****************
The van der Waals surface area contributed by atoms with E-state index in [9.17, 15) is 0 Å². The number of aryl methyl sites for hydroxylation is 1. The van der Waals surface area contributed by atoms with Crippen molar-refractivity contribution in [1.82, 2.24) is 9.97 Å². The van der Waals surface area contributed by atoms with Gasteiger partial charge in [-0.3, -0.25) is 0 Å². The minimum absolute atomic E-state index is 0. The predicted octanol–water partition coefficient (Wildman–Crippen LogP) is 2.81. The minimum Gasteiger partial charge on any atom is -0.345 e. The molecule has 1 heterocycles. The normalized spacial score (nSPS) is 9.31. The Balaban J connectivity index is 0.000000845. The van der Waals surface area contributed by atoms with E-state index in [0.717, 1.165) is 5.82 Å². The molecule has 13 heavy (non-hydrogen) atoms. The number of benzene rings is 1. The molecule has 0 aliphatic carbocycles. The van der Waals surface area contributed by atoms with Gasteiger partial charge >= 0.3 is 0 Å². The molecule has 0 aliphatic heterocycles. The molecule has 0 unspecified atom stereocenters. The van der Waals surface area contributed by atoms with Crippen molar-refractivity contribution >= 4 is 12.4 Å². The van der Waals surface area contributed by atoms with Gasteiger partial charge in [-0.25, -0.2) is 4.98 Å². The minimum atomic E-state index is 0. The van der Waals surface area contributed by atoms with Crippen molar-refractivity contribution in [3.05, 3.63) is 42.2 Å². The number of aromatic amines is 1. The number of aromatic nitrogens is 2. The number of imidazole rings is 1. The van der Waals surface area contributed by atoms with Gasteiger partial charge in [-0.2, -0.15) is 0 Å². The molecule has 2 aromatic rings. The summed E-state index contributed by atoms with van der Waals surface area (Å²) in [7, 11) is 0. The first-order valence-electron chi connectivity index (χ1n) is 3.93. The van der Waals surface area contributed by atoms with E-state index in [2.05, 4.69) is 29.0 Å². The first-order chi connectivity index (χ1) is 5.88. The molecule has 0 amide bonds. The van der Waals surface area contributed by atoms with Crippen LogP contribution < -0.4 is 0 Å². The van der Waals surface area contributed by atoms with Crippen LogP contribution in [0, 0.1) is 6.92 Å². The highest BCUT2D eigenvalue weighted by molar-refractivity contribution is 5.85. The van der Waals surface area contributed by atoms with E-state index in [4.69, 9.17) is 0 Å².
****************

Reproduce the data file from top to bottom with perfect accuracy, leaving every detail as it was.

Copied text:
The van der Waals surface area contributed by atoms with E-state index in [9.17, 15) is 0 Å². The number of aryl methyl sites for hydroxylation is 1. The van der Waals surface area contributed by atoms with Crippen molar-refractivity contribution in [1.82, 2.24) is 9.97 Å². The van der Waals surface area contributed by atoms with Gasteiger partial charge in [-0.3, -0.25) is 0 Å². The minimum absolute atomic E-state index is 0. The predicted octanol–water partition coefficient (Wildman–Crippen LogP) is 2.81. The minimum Gasteiger partial charge on any atom is -0.345 e. The molecule has 1 heterocycles. The normalized spacial score (nSPS) is 9.31. The Balaban J connectivity index is 0.000000845. The van der Waals surface area contributed by atoms with E-state index in [0.717, 1.165) is 5.82 Å². The molecule has 13 heavy (non-hydrogen) atoms. The number of benzene rings is 1. The molecule has 0 aliphatic carbocycles. The van der Waals surface area contributed by atoms with Gasteiger partial charge >= 0.3 is 0 Å². The molecule has 0 aliphatic heterocycles. The molecule has 0 unspecified atom stereocenters. The van der Waals surface area contributed by atoms with Crippen molar-refractivity contribution >= 4 is 12.4 Å². The van der Waals surface area contributed by atoms with Gasteiger partial charge in [-0.25, -0.2) is 4.98 Å². The minimum atomic E-state index is 0. The van der Waals surface area contributed by atoms with Crippen molar-refractivity contribution in [3.05, 3.63) is 42.2 Å². The number of aromatic amines is 1. The number of aromatic nitrogens is 2. The number of imidazole rings is 1. The van der Waals surface area contributed by atoms with Gasteiger partial charge in [-0.2, -0.15) is 0 Å². The molecule has 2 aromatic rings. The summed E-state index contributed by atoms with van der Waals surface area (Å²) in [7, 11) is 0. The first-order valence-electron chi connectivity index (χ1n) is 3.93. The van der Waals surface area contributed by atoms with E-state index in [2.05, 4.69) is 29.0 Å². The first-order chi connectivity index (χ1) is 5.88. The molecule has 0 amide bonds. The van der Waals surface area contributed by atoms with Crippen LogP contribution < -0.4 is 0 Å². The van der Waals surface area contributed by atoms with Crippen LogP contribution in [0, 0.1) is 6.92 Å². The highest BCUT2D eigenvalue weighted by molar-refractivity contribution is 5.85. The van der Waals surface area contributed by atoms with E-state index in [4.69, 9.17) is 0 Å².